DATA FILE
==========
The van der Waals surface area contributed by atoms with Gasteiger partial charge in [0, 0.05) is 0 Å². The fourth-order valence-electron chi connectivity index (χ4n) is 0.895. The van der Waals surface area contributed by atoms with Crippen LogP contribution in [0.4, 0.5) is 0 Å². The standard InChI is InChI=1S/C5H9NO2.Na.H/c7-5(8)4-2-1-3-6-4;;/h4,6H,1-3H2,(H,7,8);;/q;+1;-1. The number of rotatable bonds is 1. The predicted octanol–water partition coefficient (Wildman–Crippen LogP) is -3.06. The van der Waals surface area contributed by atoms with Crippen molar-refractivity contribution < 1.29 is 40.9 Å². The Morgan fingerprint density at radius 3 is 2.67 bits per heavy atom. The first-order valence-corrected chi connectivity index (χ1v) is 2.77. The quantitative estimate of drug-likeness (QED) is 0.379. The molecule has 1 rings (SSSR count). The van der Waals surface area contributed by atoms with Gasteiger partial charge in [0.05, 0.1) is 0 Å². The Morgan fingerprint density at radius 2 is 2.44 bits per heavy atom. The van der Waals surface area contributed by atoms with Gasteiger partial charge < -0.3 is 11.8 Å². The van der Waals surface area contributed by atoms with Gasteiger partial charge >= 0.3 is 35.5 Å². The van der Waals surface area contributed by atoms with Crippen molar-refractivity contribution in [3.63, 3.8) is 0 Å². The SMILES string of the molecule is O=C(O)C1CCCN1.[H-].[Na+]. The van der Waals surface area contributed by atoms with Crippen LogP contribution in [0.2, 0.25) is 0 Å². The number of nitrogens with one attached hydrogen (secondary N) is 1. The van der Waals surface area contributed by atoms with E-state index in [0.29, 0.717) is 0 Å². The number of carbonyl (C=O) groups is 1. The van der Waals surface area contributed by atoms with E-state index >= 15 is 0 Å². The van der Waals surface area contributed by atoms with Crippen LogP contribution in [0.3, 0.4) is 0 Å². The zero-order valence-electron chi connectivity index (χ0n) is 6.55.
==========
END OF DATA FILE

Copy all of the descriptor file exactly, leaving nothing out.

The van der Waals surface area contributed by atoms with Gasteiger partial charge in [0, 0.05) is 0 Å². The fourth-order valence-electron chi connectivity index (χ4n) is 0.895. The van der Waals surface area contributed by atoms with Crippen LogP contribution in [0.4, 0.5) is 0 Å². The standard InChI is InChI=1S/C5H9NO2.Na.H/c7-5(8)4-2-1-3-6-4;;/h4,6H,1-3H2,(H,7,8);;/q;+1;-1. The number of rotatable bonds is 1. The predicted octanol–water partition coefficient (Wildman–Crippen LogP) is -3.06. The van der Waals surface area contributed by atoms with Crippen molar-refractivity contribution < 1.29 is 40.9 Å². The Morgan fingerprint density at radius 3 is 2.67 bits per heavy atom. The first-order valence-corrected chi connectivity index (χ1v) is 2.77. The quantitative estimate of drug-likeness (QED) is 0.379. The molecule has 1 rings (SSSR count). The van der Waals surface area contributed by atoms with Gasteiger partial charge in [0.05, 0.1) is 0 Å². The Morgan fingerprint density at radius 2 is 2.44 bits per heavy atom. The van der Waals surface area contributed by atoms with Gasteiger partial charge < -0.3 is 11.8 Å². The van der Waals surface area contributed by atoms with Gasteiger partial charge >= 0.3 is 35.5 Å². The van der Waals surface area contributed by atoms with Crippen molar-refractivity contribution in [3.63, 3.8) is 0 Å². The SMILES string of the molecule is O=C(O)C1CCCN1.[H-].[Na+]. The van der Waals surface area contributed by atoms with Crippen LogP contribution in [0.2, 0.25) is 0 Å². The number of nitrogens with one attached hydrogen (secondary N) is 1. The van der Waals surface area contributed by atoms with E-state index in [0.29, 0.717) is 0 Å². The number of carbonyl (C=O) groups is 1. The van der Waals surface area contributed by atoms with E-state index >= 15 is 0 Å². The van der Waals surface area contributed by atoms with Crippen LogP contribution in [0.3, 0.4) is 0 Å². The zero-order valence-electron chi connectivity index (χ0n) is 6.55.